Ink marks 

Once the treatment team has planned your radiotherapy, they may put ink marks on your skin to make sure they treat exactly the same area every day. They may also make pin point sized tattoo marks in these areas. 

We have information about radiotherapy skin markings

After your planning session 

You may have to wait a few days before you start treatment. During this time the physicists and your radiotherapy doctor decide the final details of your plan. Your doctor will plan the areas that need treatment and outline areas to limit the dose to or avoid completely. They call this contouring. Then the physicists and staff called dosimetrists plan the treatment very precisely using advanced computers.

 

Having radiotherapy

You have radiotherapy in the hospital radiotherapy department. You may have one treatment a day for a few days or a few treatments with a few days break between each.

Radiotherapy machines are very big. The machine may be fixed in one position or able to rotate around your body to give treatment from different directions. Before your first treatment your radiographers will explain what you will see and hear. The treatment rooms usually have docks for you to plug in music players. So you can listen to your own music.

You can't feel radiotherapy when you actually have the treatment. It takes anything from 1 minute to several minutes. It is important to lie in the same position each time, so the radiographers may take a little while to get you ready.

A photo of a linear accelerator, which gives radiotherapy

Once you are in the right position the staff leave you alone in the room for a few minutes. They watch you carefully through a window or on a closed circuit television screen. They may ask you to hold your breath or take shallow breaths during the treatment.

Our page about having external radiotherapy has a video about having radiotherapy that you may want to watch.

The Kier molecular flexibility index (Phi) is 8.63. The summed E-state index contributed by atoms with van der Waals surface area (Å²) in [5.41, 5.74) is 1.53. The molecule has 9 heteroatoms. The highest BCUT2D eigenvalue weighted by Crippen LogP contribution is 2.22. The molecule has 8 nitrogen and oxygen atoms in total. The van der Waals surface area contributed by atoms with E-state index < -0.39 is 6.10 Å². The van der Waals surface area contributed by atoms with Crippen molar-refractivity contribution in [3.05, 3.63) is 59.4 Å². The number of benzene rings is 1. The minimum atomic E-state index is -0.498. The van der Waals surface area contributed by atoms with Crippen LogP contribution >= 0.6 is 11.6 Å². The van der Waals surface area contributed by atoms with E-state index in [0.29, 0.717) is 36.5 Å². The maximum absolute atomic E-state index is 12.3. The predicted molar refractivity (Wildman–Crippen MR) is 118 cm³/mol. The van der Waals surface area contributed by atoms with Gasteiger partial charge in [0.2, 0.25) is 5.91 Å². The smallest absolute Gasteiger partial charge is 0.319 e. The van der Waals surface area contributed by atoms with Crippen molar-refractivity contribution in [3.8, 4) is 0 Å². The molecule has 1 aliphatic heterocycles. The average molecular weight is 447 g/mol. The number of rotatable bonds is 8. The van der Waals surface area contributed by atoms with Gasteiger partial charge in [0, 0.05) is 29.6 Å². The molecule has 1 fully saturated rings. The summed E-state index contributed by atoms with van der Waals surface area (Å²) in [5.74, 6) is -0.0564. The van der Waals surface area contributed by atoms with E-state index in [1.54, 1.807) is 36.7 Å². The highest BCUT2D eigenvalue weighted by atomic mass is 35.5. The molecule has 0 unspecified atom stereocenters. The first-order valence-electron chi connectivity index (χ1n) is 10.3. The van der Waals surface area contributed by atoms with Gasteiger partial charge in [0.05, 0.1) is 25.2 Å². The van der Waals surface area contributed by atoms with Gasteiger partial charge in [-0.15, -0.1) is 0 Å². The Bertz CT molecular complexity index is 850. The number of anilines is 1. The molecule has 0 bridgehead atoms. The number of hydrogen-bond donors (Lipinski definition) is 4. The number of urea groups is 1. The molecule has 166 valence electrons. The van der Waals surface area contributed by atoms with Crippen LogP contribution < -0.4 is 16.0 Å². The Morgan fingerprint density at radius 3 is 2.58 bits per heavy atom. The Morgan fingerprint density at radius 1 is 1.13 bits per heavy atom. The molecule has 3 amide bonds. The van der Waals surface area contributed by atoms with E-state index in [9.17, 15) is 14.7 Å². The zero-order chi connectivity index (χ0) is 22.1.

External radiotherapy doesn't make you radioactive. It is perfectly safe to be with other people, including children, throughout your course of treatment.

 

Side effects

The side effects of radiotherapy depend on which part of the body is being treated. The main side effects of radiotherapy to the stomach are

You may not have many side effects from your treatment if you are having it for advanced stomach cancer. You can take an anti sickness drug before each treatment if it makes you feel sick. Ask your doctor if you need these. You are having the treatment to make you feel better. So it is important that the treatment itself does not make you feel worse.

Radiotherapy can cause tiredness for many people. The tiredness wears off over the few weeks following your treatment. 

You can read detailed information about general radiotherapy side effects.

 

More information about radiotherapy

You can phone the Cancer Research UK nurses on freephone 0808 800 4040. The lines are open from 9am to 5pm, Monday to Friday. They will be happy to answer any questions that you have.

Our general organisations page gives details of people who can provide information about radiotherapy. Some organisations can put you in touch with a cancer support group. 

Our cancer and treatments reading list has information about books, leaflets and other resources about radiotherapy treatment.

If you want to find people to share experiences with online, you could use Cancer Chat, our online forum.

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Updated: 29 September 2014